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Designer Paul Rand Speaks at Media Lab

By Saul Blumenthal
Managing editor

"I try to make art out of commercial stuff," Paul Rand responded when he was asked to describe what he does. And when this "commercial stuff" includes companies like IBM, Westinghouse, Next, and The Limited, it is readily obvious that we're not dealing with just any artist.

It would probably be hard to find someone who is not familiar with the works of Rand, one of the most influential contemporary graphic designers. His designs have defined the corporate identities of countless companies throughout the world, and yesterday morning, a standing-only crowd at the Media Laboratory got an opportunity to learn more about the individual behind the art.

The talk, entitled "The Language of Art," was sponsored by the Aesthetics and Computation Group of the Media Lab. It was moderated by Assistant Professor of Media Arts and Sciences John Maeda, who heads up the group.

The audience, which consisted of a mix of MIT students and faculty and design students from as far away as Rhode Island and New Hampshire, laughed when the octogenarian Rand started his talk with the observation that he's "waited 82 years to get to this place." Rand used to be a professor at Yale University and currently teaches summer classes there.

The first portion of the talk dealt with the issue of what constitutes design and how it relates to art. "There is fundamentally no difference between the designer and the artist. In dealing with the subject of design, knowledge of the history of art and design is just as indispensable as the language of art."

Maeda then asked Rand what he considered design. Rand said that it is very difficult to give a concrete definition. "Design is a method of putting form and content together," though form is more of a determining factor than content, he said. In a handout accompanying the lecture, Rand explained that "form and content are assymetric Time can, and does, erase meaning of once familiar artifacts, but time can never erase form."

"It is very difficult to talk about art. We talk about rhythm, proportion, etc., but these are subjective," Rand said. In his handout, Rand described how "among the many aspects of form, problems pertaining to the principles of proportion, for example, are significant. The rules of proportion apply equally well to the Parthenon or to a can of Campbell's soup."

Maeda then asked Rand how he got started in design work. The audience chuckled when he paused for a few seconds and then said, "I just designed. [It is] something you do intuitively. You just do it."

The rest of the talk was a narrated slide show, which drew heavily from two books by Rand that were on sale outside the theater - Design Form and Chaos and From Lascaux to Brooklyn. The first set of slides concerned art and design in general, with examples ranging from the Leaning Tower of Pisa to still lifes by Cezanne.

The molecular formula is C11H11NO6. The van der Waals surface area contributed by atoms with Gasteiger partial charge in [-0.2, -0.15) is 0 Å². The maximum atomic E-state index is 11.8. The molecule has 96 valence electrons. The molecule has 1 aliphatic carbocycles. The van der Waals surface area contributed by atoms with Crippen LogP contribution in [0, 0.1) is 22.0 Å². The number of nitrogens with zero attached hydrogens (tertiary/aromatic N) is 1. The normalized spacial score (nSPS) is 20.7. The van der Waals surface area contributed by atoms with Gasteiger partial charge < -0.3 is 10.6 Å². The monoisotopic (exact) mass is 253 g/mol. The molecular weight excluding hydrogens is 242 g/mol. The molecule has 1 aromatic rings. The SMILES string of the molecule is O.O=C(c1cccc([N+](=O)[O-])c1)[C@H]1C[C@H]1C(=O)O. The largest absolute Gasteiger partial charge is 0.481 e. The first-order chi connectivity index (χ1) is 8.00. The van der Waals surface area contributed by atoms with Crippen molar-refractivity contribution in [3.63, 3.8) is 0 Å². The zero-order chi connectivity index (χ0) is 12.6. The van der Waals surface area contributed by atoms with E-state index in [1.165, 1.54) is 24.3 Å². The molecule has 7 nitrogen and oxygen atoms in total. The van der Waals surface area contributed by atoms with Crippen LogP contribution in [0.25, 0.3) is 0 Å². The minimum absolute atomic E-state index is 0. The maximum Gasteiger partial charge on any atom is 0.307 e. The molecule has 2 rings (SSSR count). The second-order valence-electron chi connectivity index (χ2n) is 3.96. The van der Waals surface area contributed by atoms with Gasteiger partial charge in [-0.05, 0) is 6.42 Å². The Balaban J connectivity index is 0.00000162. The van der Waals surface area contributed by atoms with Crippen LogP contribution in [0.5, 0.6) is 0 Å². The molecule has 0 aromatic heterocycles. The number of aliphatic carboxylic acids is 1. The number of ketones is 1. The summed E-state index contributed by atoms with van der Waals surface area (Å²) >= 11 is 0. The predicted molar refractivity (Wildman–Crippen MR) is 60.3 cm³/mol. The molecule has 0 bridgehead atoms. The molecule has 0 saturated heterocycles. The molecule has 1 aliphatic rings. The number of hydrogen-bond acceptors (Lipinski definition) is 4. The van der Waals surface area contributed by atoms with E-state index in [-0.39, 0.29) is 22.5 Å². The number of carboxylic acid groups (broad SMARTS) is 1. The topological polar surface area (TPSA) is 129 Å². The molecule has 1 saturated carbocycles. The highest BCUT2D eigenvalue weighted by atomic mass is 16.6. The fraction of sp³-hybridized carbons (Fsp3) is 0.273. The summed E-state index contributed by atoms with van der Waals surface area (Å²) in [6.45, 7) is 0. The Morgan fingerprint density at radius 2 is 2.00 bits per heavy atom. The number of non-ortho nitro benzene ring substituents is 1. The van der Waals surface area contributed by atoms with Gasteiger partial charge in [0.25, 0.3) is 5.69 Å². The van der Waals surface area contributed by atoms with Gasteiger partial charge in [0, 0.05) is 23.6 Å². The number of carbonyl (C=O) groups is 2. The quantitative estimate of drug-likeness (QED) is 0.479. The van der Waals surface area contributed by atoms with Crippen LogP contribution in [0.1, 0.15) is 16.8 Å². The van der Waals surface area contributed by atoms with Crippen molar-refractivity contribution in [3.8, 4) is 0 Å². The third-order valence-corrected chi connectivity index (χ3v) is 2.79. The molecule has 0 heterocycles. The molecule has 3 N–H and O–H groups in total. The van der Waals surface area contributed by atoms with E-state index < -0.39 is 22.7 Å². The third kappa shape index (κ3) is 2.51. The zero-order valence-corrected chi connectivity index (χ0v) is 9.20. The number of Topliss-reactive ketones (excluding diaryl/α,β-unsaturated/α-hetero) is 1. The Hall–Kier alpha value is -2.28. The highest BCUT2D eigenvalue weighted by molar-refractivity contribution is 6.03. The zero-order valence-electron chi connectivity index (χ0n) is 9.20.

Rand then proceeded to describe the process of developing logos and corporate identities for companies, the work which has contributed most to his fame. He explained how it is critical to have a "client who is receptive." Rand spent a considerable amount of time chronicling the development of the logo for Next and how he worked closely with Steve Jobs during the process.

He characterized the logo finally decided upon as "complete abstraction," and he expressed his amazement at how it appealed to people. In Design Form and Chaos he says, "a black cube has a certain visual presence and is easy to remember."

Other companies whose logos Rand discussed were those for IBM (perhaps his most famous design), UPS, and The Limited, for which he observed that it is important to recognize that every letter but the last consists only of straight segments.

The talk ended at about 11:30 a.m. with an extended round of applause. Rand then held a book signing session in the lobby of the Media Lab. Copies of the poster that was hung throughout campus over the last week were also offered free of charge.

Rand delights audience

Reaction to Rand's talk was overwhelmingly enthusiastic. "Paul Rand is a great inspiration, especially with the design process," said Peter S. Cho '97, one of Maeda's students.

Reed Kram G, one of the members of the Aesthetics and Computation Group, said that the talk was "very informative. It is great to see designers come to MIT." He said that he hoped for more such lectures in the future.

The talk was well attended by students from outside MIT. Brandon Miller, a student at the Rhode Island School of Design, described Rand as a genius and said that the talk was "an incredible opportunity" to hear him talk.

Mensah Moody, a design student from New Hampshire, said Rand "was funny for 82 years and was very inspiring."

Kram said that yesterday's talk was a first step in increasing the prominence of graphic arts and design at MIT. The Aesthetics and Computation Group, which replaced the Visual and Language Workshop, is a relatively new division of the Media Lab.

Kram said that the group "abused the infinite corridor" with posters in an attempt to bring in as many MIT students as possible and that they did not intentionally target students from outside MIT. Many of the oversized posters hung throughout campus were deliberately strategically torn.

This was the first lecture in the new Misawa Lecture Series. More speakers from prominent designers are planned for the future, but Rand said that no specific lectures have been organized yet.